Tuesday, April 29, 2008

787 Back on Track?

While it is way too soon to say that the 787 program is back on track, recent milestones seem to indicate that Boeing is getting the 787 house (and assembly line) back in order. In the conference call on April 9th, Pat Shanahan had outlined goals or milestones for the 787 program for the remainder of the 2nd quarter of 2008. These include:

* Static airplane will move out of the factory at the end of April to make room for the third flying airplane. Parts for airplane 3 will arrive in Everett by the end of April
* Power on date moved to June 2008* Fatigue airplane will move to its test stand in June shortly followed by parts for airplane #4 to enter final assembly in June* By June 30th will have static and fatigue frames out at their test sites, final assembly begun on airplanes 3 and 4 in Everett, completing systems hardware airworthiness qualifications, finishing safety of flight testing for system hardware and software integration, and receiving flight test systems hardware.

From recent flight made by the LCF and the recent movement of the static test airframe from building 40-26 to 40-23 for the start of static tests, it looks like Boeing is on its way to accomplishing the first goal listed. Parts for Airplane 3 are in Everett and the static frame has been moved out of the 787 final assembly hall. Additionally the fatigue air frame has moved to the third assembly position and LN 2 has moved to the 2nd assembly position thus clearing the way for LN 3 to start final assembly.

While there is some assembly yet to be done on the static airplane, that will be done concurrently with the setup for the static tests. Those tests are expected to start this summer.

Boeing now has two months to get airplane 1 ready for power on and ground testing as well as start assembly of airplane 4 and all the while there are still lingering doubts about the program and if Boeing has been conservative enough with its schedule. As many analysts (and Boeing itself) have said, once they’ve powered on airplane 1 then a significant amount of risk would have been retired and the path should be clear (assuming no major issues that are uncovered during ground testing) to first flight. This is the key metric to watch for in the short term.

One thing that is working in Boeing’s favor (a lesson learned from the A380 delays) is that they and their risk sharing partners took advantage of the delays to wring out the systems in the test labs in Seattle, reduce the travel work sent by the suppliers, and maturing the systems hardware and software (mainly the flight control software). This will go a long way in having a mature airplane at first flight as well as make progress on non-flight testing certification tests and deliverables for the FAA/EASA certification.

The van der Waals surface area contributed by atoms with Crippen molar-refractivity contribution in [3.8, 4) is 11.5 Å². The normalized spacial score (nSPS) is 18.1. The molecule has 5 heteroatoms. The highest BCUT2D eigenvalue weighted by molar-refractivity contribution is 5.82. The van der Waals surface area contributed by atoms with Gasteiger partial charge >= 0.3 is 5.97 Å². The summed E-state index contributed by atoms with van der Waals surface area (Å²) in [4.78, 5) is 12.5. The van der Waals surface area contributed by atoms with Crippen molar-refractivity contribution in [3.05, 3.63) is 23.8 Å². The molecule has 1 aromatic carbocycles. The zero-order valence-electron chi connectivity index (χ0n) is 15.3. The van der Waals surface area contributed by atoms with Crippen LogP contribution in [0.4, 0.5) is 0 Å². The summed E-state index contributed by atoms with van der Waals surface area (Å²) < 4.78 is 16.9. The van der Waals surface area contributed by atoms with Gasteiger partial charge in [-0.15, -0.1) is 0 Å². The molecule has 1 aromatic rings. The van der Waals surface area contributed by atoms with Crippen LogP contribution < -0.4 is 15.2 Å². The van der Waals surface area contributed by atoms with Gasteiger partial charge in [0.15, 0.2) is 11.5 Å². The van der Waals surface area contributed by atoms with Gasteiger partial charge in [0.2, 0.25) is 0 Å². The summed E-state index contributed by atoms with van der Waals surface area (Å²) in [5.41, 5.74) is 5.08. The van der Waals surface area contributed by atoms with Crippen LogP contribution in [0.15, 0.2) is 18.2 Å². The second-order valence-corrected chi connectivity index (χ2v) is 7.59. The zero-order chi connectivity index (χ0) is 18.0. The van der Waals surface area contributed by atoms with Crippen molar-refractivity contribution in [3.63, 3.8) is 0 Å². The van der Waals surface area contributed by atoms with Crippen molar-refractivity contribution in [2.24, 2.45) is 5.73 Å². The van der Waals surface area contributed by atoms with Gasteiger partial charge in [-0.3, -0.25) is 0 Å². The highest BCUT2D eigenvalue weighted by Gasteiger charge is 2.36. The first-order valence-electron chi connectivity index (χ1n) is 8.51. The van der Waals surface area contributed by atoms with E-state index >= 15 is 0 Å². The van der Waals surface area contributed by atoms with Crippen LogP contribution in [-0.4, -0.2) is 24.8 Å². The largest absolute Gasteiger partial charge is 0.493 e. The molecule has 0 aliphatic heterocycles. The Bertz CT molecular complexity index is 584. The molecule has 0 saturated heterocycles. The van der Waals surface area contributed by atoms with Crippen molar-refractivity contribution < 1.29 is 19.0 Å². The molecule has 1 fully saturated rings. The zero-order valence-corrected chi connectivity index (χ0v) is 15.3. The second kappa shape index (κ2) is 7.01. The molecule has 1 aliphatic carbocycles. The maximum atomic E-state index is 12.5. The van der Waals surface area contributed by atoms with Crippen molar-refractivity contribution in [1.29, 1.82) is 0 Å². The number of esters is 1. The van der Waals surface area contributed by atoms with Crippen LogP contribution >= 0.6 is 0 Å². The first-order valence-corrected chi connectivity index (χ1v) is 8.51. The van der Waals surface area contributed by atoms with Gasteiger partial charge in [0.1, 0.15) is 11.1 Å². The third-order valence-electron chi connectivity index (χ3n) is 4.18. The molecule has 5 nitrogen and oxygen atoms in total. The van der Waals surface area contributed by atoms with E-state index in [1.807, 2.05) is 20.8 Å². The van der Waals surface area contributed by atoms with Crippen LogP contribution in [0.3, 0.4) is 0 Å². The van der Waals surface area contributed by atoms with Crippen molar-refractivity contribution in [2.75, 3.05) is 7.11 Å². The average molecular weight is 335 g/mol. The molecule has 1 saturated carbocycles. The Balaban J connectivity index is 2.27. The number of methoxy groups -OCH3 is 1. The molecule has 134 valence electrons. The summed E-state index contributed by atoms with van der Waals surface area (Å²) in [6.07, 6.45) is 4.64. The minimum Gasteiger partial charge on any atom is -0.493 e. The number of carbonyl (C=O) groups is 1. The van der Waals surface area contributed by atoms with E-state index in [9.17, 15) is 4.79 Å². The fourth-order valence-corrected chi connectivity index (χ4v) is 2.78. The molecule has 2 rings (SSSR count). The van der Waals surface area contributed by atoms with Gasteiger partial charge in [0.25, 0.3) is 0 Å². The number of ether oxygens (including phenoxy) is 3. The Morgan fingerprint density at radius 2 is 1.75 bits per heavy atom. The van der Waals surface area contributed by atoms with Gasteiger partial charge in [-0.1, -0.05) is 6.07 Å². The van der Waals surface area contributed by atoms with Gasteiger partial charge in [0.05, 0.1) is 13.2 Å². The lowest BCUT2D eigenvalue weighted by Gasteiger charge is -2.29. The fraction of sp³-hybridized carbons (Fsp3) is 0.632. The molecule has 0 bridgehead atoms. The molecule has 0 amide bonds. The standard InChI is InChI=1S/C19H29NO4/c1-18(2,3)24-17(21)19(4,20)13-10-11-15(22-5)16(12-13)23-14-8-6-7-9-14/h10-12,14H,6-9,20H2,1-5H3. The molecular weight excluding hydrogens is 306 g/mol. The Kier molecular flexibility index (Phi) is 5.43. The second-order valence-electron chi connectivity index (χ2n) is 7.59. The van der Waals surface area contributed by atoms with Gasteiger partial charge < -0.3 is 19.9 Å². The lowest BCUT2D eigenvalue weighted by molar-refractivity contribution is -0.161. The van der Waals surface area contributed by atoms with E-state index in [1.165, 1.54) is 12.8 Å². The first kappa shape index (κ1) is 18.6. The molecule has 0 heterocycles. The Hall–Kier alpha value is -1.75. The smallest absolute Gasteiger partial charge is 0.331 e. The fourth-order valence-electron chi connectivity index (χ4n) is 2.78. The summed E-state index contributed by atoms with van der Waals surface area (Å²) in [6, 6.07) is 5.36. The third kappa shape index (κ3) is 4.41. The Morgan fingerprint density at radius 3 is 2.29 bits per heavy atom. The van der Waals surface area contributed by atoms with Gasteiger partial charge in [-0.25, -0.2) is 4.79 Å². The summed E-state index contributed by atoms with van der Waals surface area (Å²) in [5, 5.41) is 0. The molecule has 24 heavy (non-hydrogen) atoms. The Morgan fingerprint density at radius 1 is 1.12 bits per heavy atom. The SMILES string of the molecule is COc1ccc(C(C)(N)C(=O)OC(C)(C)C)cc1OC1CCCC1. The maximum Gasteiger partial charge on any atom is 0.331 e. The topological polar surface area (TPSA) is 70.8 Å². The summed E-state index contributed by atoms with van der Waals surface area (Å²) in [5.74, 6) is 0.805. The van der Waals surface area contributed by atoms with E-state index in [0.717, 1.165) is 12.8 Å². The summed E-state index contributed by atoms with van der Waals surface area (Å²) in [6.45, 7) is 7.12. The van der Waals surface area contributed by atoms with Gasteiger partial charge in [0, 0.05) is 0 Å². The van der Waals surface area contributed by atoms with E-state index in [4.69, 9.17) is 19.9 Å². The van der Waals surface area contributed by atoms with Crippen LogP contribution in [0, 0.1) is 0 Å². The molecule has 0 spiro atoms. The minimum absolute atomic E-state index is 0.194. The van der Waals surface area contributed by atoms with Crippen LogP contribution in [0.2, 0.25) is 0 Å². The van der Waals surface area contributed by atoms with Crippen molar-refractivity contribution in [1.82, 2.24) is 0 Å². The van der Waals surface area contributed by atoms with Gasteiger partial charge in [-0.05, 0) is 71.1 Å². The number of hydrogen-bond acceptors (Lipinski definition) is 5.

Now one month does not a trend make and the real indication of the health of the program will be realized on June 30th. If Boeing provides customers, analysts and shareholders with short term goals for the quarter and it achieves those goals then Boeing management will have come a long way to repairing their image and reputation.

Now I think Boeing was a little too conservative in their time line and they could perhaps achieve first flight earlier. I do think that power on will be achieved by June 30th and that power on testing as well as ground testing and taxi test could take two months. That takes you to August 30th. Boeing can then have first flight in early September...late in the third quarter. Now assuming a 10 month flight testing program and certification brings the time to early July 2009…2nd quarter of 2009 for first delivery and EIS as opposed to 3rd quarter 2009. Is this achievable? Sure but at the same time Boeing has to mature the systems with aggressive testing and carefully manage the production ramp up.

Boeing needs to give Wall Street, customers, and shareholders detailed quarterly goals and milestones that they need to meet in order for the confidence to be rebuilt in the company and in the program. These goals and milestones shouldn’t be for just Boeing itself but also for the partners and suppliers. Already there are reports that Vought will be starting to ship fully stuffed rear fuselages (section 47/48) sometime between June and September (more likely September and with that section will be from Dreamliner #6). Certainly with Boeing buying out Vought’s share of Global Aeronautica, it’ll have more control over what happens there but will allow Boeing to continuously look over Vought’s shoulder.

Going Forward

While in the short term Boeing has made some strides to recovery, there are risks that remain as well as questions about the 787.